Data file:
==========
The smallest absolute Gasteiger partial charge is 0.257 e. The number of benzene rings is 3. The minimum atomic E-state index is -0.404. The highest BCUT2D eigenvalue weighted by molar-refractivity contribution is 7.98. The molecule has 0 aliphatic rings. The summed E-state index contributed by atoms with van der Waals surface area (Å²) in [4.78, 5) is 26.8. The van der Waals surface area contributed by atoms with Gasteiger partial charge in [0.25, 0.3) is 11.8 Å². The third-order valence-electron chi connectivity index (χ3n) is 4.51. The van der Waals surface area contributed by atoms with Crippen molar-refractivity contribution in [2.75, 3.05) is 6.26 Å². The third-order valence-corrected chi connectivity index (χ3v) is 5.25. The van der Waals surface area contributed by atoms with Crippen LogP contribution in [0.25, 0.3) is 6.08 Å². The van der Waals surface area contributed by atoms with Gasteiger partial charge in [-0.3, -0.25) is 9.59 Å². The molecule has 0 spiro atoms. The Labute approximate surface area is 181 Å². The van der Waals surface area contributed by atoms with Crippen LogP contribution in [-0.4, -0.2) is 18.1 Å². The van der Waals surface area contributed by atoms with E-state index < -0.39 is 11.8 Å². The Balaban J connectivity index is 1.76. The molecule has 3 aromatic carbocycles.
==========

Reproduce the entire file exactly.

The smallest absolute Gasteiger partial charge is 0.257 e. The number of benzene rings is 3. The minimum atomic E-state index is -0.404. The highest BCUT2D eigenvalue weighted by molar-refractivity contribution is 7.98. The molecule has 0 aliphatic rings. The summed E-state index contributed by atoms with van der Waals surface area (Å²) in [4.78, 5) is 26.8. The van der Waals surface area contributed by atoms with Gasteiger partial charge in [0.25, 0.3) is 11.8 Å². The third-order valence-electron chi connectivity index (χ3n) is 4.51. The van der Waals surface area contributed by atoms with Crippen molar-refractivity contribution in [2.75, 3.05) is 6.26 Å². The third-order valence-corrected chi connectivity index (χ3v) is 5.25. The van der Waals surface area contributed by atoms with Crippen LogP contribution in [0.25, 0.3) is 6.08 Å². The van der Waals surface area contributed by atoms with Gasteiger partial charge in [-0.3, -0.25) is 9.59 Å². The molecule has 0 spiro atoms. The Labute approximate surface area is 181 Å². The van der Waals surface area contributed by atoms with Crippen LogP contribution in [-0.4, -0.2) is 18.1 Å². The van der Waals surface area contributed by atoms with E-state index < -0.39 is 11.8 Å². The Balaban J connectivity index is 1.76. The molecule has 3 aromatic carbocycles.